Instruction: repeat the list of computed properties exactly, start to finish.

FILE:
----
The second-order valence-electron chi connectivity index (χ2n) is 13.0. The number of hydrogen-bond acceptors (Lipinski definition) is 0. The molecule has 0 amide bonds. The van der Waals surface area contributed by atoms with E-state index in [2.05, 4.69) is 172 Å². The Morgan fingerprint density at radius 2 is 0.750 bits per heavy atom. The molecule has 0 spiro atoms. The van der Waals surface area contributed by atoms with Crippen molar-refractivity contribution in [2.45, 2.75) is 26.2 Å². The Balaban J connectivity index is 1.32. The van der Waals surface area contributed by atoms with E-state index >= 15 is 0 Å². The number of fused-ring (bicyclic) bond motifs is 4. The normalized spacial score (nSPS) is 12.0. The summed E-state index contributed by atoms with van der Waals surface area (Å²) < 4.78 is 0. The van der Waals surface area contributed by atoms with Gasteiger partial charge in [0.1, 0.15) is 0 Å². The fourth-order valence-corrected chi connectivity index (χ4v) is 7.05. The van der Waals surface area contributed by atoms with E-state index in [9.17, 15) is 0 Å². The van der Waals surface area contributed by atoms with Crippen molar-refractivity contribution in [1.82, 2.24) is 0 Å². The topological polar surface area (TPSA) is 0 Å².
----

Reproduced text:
The second-order valence-electron chi connectivity index (χ2n) is 13.0. The number of hydrogen-bond acceptors (Lipinski definition) is 0. The molecule has 0 amide bonds. The van der Waals surface area contributed by atoms with E-state index in [2.05, 4.69) is 172 Å². The Morgan fingerprint density at radius 2 is 0.750 bits per heavy atom. The molecule has 0 spiro atoms. The van der Waals surface area contributed by atoms with Crippen molar-refractivity contribution in [2.45, 2.75) is 26.2 Å². The Balaban J connectivity index is 1.32. The van der Waals surface area contributed by atoms with E-state index >= 15 is 0 Å². The number of fused-ring (bicyclic) bond motifs is 4. The normalized spacial score (nSPS) is 12.0. The summed E-state index contributed by atoms with van der Waals surface area (Å²) < 4.78 is 0. The van der Waals surface area contributed by atoms with Gasteiger partial charge in [0.1, 0.15) is 0 Å². The fourth-order valence-corrected chi connectivity index (χ4v) is 7.05. The van der Waals surface area contributed by atoms with E-state index in [9.17, 15) is 0 Å². The van der Waals surface area contributed by atoms with Crippen molar-refractivity contribution in [1.82, 2.24) is 0 Å². The topological polar surface area (TPSA) is 0 Å².